Story Source:

The above story is based on materials provided by Weizmann Institute of Science. Note: Materials may be edited for content and length.


Journal Reference:

  1. Moran Gershoni, Shmuel Pietrokovski. Reduced selection and accumulation of deleterious mutations in genes exclusively expressed in men. Nature Communications, 2014; 5 DOI: 10.1038/ncomms5438

Cite This Page:

Weizmann Institute of Science. "Mutations from Venus, mutations from Mars: Why genetic fertility problems can persist in a population." ScienceDaily. ScienceDaily, 28 July 2014. <www.sciencedaily.com/releases/2014/07/140728094406.htm>.
Weizmann Institute of Science. (2014, July 28). Mutations from Venus, mutations from Mars: Why genetic fertility problems can persist in a population. ScienceDaily. Retrieved September 16, 2014 from www.sciencedaily.com/releases/2014/07/140728094406.htm
Weizmann Institute of Science. "Mutations from Venus, mutations from Mars: Why genetic fertility problems can persist in a population." ScienceDaily. www.sciencedaily.com/releases/2014/07/140728094406.htm (accessed September 16, 2014).

Share This



More Plants & Animals News

Tuesday, September 16, 2014

Featured Research

from universities, journals, and other organizations


Featured Videos

from AP, Reuters, AFP, and other news services

Some Tobacco Farmers Thrive Amid Challenges

Some Tobacco Farmers Thrive Amid Challenges

AP (Sep. 16, 2014) The South's tobacco country is surviving, and even thriving in some cases, as demand overseas keeps growers in the fields of one of America's oldest cash crops. (Sept. 16) Video provided by AP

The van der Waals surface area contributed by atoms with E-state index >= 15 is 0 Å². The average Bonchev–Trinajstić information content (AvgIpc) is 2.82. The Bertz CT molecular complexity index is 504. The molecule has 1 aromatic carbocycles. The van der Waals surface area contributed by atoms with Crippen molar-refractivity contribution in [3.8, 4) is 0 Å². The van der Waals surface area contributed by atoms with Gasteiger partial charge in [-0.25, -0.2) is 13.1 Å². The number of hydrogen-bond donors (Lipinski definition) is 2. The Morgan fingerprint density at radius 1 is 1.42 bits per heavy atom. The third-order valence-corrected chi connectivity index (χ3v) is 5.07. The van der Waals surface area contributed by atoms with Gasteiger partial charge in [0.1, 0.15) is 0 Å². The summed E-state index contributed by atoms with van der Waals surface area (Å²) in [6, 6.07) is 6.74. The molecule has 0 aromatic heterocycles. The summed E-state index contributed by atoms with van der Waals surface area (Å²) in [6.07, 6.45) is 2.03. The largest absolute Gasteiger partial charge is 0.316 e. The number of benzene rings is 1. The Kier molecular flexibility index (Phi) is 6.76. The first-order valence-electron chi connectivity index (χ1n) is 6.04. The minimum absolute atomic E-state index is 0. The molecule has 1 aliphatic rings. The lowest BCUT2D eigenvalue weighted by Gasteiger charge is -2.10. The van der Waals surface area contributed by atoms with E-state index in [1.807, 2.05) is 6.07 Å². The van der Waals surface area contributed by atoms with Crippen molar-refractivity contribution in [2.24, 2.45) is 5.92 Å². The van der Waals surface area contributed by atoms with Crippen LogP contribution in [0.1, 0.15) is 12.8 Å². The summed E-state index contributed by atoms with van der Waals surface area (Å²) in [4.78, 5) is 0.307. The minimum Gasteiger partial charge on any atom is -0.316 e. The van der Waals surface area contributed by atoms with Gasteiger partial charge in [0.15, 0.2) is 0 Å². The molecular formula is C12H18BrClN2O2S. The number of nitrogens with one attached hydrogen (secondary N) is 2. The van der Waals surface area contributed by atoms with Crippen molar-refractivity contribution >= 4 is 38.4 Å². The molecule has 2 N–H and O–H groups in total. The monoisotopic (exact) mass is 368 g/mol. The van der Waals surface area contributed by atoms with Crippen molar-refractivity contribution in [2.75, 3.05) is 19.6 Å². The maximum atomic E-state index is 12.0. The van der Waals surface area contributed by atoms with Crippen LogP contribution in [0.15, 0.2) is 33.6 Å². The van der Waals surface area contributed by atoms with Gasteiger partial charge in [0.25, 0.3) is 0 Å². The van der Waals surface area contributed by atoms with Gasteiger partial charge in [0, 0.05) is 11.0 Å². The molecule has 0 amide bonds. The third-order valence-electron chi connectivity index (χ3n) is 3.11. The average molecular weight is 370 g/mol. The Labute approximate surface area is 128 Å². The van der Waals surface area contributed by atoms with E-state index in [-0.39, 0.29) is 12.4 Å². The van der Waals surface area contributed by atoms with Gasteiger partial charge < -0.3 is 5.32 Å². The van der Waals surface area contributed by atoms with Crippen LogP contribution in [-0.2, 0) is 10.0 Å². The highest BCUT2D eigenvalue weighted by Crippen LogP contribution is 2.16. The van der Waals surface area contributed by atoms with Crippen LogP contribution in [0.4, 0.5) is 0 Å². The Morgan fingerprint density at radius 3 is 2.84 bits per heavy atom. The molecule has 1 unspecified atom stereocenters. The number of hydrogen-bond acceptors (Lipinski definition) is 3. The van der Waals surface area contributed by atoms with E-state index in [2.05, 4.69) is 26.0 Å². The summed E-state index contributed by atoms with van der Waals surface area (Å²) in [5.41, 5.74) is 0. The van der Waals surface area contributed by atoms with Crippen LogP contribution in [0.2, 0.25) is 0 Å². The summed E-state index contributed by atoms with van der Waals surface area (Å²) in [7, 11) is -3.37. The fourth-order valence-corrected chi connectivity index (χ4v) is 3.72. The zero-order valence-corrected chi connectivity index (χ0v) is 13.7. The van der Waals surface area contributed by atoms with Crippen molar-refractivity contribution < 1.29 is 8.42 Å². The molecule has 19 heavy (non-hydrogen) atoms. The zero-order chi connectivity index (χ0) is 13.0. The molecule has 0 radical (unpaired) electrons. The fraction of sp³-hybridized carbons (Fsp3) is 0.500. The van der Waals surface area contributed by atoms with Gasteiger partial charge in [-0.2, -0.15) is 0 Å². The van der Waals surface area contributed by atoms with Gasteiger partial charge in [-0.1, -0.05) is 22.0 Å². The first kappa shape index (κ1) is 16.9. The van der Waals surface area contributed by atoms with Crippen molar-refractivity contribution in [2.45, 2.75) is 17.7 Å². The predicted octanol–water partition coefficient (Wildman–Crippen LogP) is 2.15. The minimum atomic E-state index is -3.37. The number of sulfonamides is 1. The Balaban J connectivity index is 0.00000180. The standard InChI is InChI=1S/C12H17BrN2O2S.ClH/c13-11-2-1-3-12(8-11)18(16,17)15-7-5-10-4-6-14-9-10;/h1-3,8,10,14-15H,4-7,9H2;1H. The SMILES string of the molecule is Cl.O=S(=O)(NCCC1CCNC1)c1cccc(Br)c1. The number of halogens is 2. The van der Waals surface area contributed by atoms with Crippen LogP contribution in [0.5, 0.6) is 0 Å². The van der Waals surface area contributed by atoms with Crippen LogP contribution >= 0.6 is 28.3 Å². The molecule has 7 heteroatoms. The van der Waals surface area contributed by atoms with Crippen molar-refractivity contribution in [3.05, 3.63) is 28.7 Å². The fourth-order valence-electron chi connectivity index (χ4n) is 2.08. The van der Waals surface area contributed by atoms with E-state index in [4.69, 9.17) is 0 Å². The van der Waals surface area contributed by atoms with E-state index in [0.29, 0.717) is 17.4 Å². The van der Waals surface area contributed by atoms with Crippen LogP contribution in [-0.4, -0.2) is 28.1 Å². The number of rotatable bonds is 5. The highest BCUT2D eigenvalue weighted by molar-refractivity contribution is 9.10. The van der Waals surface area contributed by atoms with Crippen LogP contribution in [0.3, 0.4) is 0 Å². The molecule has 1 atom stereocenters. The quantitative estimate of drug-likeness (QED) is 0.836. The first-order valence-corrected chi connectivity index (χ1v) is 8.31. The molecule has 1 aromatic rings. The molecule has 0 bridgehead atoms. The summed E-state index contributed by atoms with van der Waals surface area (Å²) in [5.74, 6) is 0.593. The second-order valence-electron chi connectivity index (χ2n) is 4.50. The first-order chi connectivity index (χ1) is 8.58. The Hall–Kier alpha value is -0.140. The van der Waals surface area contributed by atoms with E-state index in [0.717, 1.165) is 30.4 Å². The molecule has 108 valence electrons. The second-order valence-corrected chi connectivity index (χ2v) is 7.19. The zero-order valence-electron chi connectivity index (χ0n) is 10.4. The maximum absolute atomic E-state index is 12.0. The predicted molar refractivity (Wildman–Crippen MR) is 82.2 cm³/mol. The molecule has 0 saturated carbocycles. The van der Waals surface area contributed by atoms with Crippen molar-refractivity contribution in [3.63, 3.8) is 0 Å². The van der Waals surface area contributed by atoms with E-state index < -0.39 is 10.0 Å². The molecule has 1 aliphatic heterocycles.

Powered by NewsLook.com
Scientists Given Rare Glimpse of 350-Kilo Colossal Squid

Scientists Given Rare Glimpse of 350-Kilo Colossal Squid

AFP (Sep. 16, 2014) Scientists say a female colossal squid weighing an estimated 350 kilograms (770 lbs) and thought to be only the second intact specimen ever found was carrying eggs when discovered in the Antarctic. Duration: 00:47 Video provided by AFP
Powered by NewsLook.com
Raw: Scientists Examine Colossal Squid

Raw: Scientists Examine Colossal Squid

AP (Sep. 16, 2014) Squid experts in New Zealand thawed and examined an unusual catch on Tuesday: a colossal squid. It was captured in Antarctica's remote Ross Sea in December last year and has been frozen for eight months. (Sept. 16) Video provided by AP
Powered by NewsLook.com
Conservationists Face Uphill PR Battle With New Shark Rules

Conservationists Face Uphill PR Battle With New Shark Rules

Newsy (Sep. 14, 2014) New conservation measures for shark fishing face an uphill PR battle in the fight to slow shark extinction. Video provided by Newsy
Powered by NewsLook.com

Search ScienceDaily

Number of stories in archives: 140,361

Find with keyword(s):
Enter a keyword or phrase to search ScienceDaily for related topics and research stories.

Save/Print:
Share:

Breaking News:
from the past week

In Other News

... from NewsDaily.com

Science News

Health News

    Environment News

      Technology News



      Save/Print:
      Share:

      Free Subscriptions


      Get the latest science news with ScienceDaily's free email newsletters, updated daily and weekly. Or view hourly updated newsfeeds in your RSS reader:

      Get Social & Mobile


      Keep up to date with the latest news from ScienceDaily via social networks and mobile apps:

      Have Feedback?


      Tell us what you think of ScienceDaily -- we welcome both positive and negative comments. Have any problems using the site? Questions?
      Mobile: iPhone Android Web
      Follow: Facebook Twitter Google+
      Subscribe: RSS Feeds Email Newsletters
      Latest Headlines Health & Medicine Mind & Brain Space & Time Matter & Energy Computers & Math Plants & Animals Earth & Climate Fossils & Ruins